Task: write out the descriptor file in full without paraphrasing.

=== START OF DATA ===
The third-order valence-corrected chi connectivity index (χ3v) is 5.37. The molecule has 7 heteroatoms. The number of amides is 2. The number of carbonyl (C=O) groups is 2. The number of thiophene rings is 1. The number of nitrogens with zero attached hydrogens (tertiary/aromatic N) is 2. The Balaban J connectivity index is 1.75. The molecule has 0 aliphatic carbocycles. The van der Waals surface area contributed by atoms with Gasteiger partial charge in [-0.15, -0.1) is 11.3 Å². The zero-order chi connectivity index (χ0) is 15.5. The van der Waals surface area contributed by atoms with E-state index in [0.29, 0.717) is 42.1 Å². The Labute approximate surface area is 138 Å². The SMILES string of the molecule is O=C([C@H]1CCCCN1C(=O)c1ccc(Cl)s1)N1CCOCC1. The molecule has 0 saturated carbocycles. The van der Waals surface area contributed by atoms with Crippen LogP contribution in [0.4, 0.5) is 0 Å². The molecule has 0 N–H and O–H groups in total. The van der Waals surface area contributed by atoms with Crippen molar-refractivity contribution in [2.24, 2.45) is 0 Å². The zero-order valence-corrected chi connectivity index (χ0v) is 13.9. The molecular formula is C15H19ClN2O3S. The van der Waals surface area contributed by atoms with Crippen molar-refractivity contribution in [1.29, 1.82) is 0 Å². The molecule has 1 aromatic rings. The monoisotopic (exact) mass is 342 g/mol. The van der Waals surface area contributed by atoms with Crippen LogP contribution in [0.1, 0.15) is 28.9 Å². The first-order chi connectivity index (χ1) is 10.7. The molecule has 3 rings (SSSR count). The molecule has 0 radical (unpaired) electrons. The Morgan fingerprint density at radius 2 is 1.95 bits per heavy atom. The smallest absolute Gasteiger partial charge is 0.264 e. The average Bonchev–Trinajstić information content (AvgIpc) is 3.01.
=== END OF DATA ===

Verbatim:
The third-order valence-corrected chi connectivity index (χ3v) is 5.37. The molecule has 7 heteroatoms. The number of amides is 2. The number of carbonyl (C=O) groups is 2. The number of thiophene rings is 1. The number of nitrogens with zero attached hydrogens (tertiary/aromatic N) is 2. The Balaban J connectivity index is 1.75. The molecule has 0 aliphatic carbocycles. The van der Waals surface area contributed by atoms with Gasteiger partial charge in [-0.15, -0.1) is 11.3 Å². The zero-order chi connectivity index (χ0) is 15.5. The van der Waals surface area contributed by atoms with E-state index in [0.29, 0.717) is 42.1 Å². The Labute approximate surface area is 138 Å². The SMILES string of the molecule is O=C([C@H]1CCCCN1C(=O)c1ccc(Cl)s1)N1CCOCC1. The molecule has 0 saturated carbocycles. The van der Waals surface area contributed by atoms with Crippen LogP contribution in [0.4, 0.5) is 0 Å². The molecule has 0 N–H and O–H groups in total. The van der Waals surface area contributed by atoms with Crippen molar-refractivity contribution in [2.24, 2.45) is 0 Å². The zero-order valence-corrected chi connectivity index (χ0v) is 13.9. The molecular formula is C15H19ClN2O3S. The van der Waals surface area contributed by atoms with Crippen molar-refractivity contribution in [1.29, 1.82) is 0 Å². The molecule has 1 aromatic rings. The monoisotopic (exact) mass is 342 g/mol. The van der Waals surface area contributed by atoms with Crippen LogP contribution in [0.1, 0.15) is 28.9 Å². The first-order chi connectivity index (χ1) is 10.7. The molecule has 3 rings (SSSR count). The molecule has 0 radical (unpaired) electrons. The Morgan fingerprint density at radius 2 is 1.95 bits per heavy atom. The smallest absolute Gasteiger partial charge is 0.264 e. The average Bonchev–Trinajstić information content (AvgIpc) is 3.01.